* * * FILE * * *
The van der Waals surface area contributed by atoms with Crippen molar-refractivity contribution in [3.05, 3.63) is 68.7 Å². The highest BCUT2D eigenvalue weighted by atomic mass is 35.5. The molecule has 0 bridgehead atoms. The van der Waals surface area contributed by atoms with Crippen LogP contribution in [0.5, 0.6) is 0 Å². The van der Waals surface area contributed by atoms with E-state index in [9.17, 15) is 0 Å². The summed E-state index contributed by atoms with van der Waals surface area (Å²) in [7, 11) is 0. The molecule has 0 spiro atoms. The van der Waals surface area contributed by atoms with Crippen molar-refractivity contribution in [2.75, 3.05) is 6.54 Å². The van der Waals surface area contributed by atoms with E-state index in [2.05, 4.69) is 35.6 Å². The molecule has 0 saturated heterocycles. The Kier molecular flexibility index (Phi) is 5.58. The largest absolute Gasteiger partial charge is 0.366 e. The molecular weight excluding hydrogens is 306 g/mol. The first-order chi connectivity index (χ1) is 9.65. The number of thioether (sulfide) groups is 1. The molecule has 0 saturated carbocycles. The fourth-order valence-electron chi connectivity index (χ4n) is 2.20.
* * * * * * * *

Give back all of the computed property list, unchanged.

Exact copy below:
The van der Waals surface area contributed by atoms with Crippen molar-refractivity contribution in [3.05, 3.63) is 68.7 Å². The highest BCUT2D eigenvalue weighted by atomic mass is 35.5. The molecule has 0 bridgehead atoms. The van der Waals surface area contributed by atoms with Crippen LogP contribution in [0.5, 0.6) is 0 Å². The van der Waals surface area contributed by atoms with E-state index in [9.17, 15) is 0 Å². The summed E-state index contributed by atoms with van der Waals surface area (Å²) in [7, 11) is 0. The molecule has 0 spiro atoms. The van der Waals surface area contributed by atoms with Crippen molar-refractivity contribution in [2.75, 3.05) is 6.54 Å². The van der Waals surface area contributed by atoms with E-state index in [2.05, 4.69) is 35.6 Å². The molecule has 0 saturated heterocycles. The Kier molecular flexibility index (Phi) is 5.58. The largest absolute Gasteiger partial charge is 0.366 e. The molecular weight excluding hydrogens is 306 g/mol. The first-order chi connectivity index (χ1) is 9.65. The number of thioether (sulfide) groups is 1. The molecule has 0 saturated carbocycles. The fourth-order valence-electron chi connectivity index (χ4n) is 2.20.